It’s tough being a homosexual half-Algerian teenager looking for his estranged father in modern Greece, even without racial tensions rising and fascists roaming the streets looking for a fight.
Disappearing into his own fantasies after losing his mother, Dany is a colourful youth who picks up money by servicing the sexual needs of a wealthy older man. After his mother dies, Dany decides to make the trip from Crete to Athens in order to find his older brother Ody. Their Algerian mother referred to their Greek father only as ‘The Unspeakable’ but now with Ody facing the possibility of deportation, the pair set forth on a journey with two goals. Dany wants Ody to enter ‘Greek Star’, a reality television singing contest with a big prize and both boys want to find the father who walked out on them at an early age and force him to acknowledge their existence.
Along the way, Dany gets in serious trouble with some homophobic youths, Ody celebrates his 18th birthday and meets a female fellow singer and they brothers find out that their father is a wealthy far right politician. With Dany living in an almost perpetual daydream, carrying a gun around and determined to face his father no matter what the consequences are, their journey is not going to be an all singing, all dancing adventure with a happy ending.
However, Xenia is filled with plenty of dancing and singing along the way to its dramatic conclusion. The vividly costumed Dany is a camp, colourful but damaged individual. Permanently sucking on a lollipop and cradling his pet rabbit, he is as sweet as the sugar he constantly craves. Though he might appear harmless, Dany can be dangerous and he keeps the plot moving forward compared to his more laidback brother. Ody on the other hand is more rational and an interesting contrast to his younger brother. Their bond is strong despite their differences and as they travel to a showdown with their father, their relationship goes through ups and downs from fights to choreographed dance routines they have practiced since being children.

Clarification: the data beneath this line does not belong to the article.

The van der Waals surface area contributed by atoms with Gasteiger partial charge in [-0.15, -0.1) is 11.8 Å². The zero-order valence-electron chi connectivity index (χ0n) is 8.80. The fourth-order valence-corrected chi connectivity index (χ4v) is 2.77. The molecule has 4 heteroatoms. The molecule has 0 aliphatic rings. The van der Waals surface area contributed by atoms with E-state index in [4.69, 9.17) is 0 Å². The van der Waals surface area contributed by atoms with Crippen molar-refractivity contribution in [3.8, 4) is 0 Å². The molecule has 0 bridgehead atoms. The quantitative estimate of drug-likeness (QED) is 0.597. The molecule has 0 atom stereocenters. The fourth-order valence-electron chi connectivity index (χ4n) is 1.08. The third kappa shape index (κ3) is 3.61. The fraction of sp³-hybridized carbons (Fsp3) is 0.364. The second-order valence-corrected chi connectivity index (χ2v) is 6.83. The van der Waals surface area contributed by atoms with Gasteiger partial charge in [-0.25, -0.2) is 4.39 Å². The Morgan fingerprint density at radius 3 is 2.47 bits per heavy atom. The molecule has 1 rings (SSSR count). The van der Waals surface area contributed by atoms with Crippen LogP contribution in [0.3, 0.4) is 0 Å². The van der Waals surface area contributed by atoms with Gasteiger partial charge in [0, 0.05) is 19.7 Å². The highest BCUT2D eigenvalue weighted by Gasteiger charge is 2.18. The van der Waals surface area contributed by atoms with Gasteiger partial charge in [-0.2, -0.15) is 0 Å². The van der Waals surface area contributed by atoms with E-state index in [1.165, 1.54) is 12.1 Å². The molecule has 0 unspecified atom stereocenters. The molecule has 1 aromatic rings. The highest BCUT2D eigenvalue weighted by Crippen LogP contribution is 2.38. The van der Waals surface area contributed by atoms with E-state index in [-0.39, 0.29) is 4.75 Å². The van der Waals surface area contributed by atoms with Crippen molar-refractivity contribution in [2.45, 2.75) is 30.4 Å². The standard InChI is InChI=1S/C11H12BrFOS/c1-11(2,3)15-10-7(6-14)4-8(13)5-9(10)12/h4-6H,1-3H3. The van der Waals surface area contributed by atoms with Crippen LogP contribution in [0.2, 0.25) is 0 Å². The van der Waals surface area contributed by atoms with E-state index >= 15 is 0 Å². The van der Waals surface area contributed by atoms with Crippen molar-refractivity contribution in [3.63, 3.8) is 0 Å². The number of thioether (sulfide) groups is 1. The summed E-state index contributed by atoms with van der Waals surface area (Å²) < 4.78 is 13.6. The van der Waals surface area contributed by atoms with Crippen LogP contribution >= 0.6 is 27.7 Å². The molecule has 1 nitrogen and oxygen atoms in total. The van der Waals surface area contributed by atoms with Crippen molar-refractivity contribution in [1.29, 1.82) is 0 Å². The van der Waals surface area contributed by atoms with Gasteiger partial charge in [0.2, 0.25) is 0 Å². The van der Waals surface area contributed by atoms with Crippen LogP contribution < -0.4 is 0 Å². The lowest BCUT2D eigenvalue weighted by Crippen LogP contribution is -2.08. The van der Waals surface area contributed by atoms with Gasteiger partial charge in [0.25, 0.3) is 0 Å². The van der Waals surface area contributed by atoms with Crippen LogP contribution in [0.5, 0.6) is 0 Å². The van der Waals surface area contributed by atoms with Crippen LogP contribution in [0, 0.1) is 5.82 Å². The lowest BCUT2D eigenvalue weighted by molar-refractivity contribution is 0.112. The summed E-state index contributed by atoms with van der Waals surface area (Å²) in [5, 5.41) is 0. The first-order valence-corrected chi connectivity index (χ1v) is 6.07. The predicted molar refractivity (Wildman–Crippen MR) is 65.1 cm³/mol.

With two different cultures and languages to choose from, the brothers are left without a sense of true belonging anywhere. This shows in Dany’s desperate desire for a father figure which emerges in his fantasies. From singing cruise ship stars to lying curled up like a baby on the hairy chest of a giant man, Dany’s mind is an odd place to explore but enlivens the film with wackier elements. Xenia deals with racial/sexual tensions in modern Greece but also dips out of reality for a number of these surreal sequences. The melodramatic elements are tempered by these forays into fantasy, the best, strangest and funniest of which sees Dany imagine a host of wildlife watching as he floats down a river, including a stuffed toy whose head won’t stop falling off.
It’s a weird film for sure with plenty of indulgent moments that simply celebrate the camp of the characters. Ody’s quest to get into Greek Star is rightly sidelined in favour of the more involving climax with the boys’ father. It never feels believable that Dany would be carrying a gun so its inclusion as an increasingly important part of the drama is questionable. However, it does add a welcome level of threat and danger to the film which could have turned into a Greek soap opera complete with terrible acting, shaky sets and actors passionately shouting at one another in painful close up.
Xenia is not strong enough to win awards but its unique central characters will certainly appeal to its target, but probably niche demographic. With an uneven tone that walks a tightrope between outrageous comedy and hard hitting drama, it never fully succeeds as either.
About the Author
Pete Turner is a Senior Reporter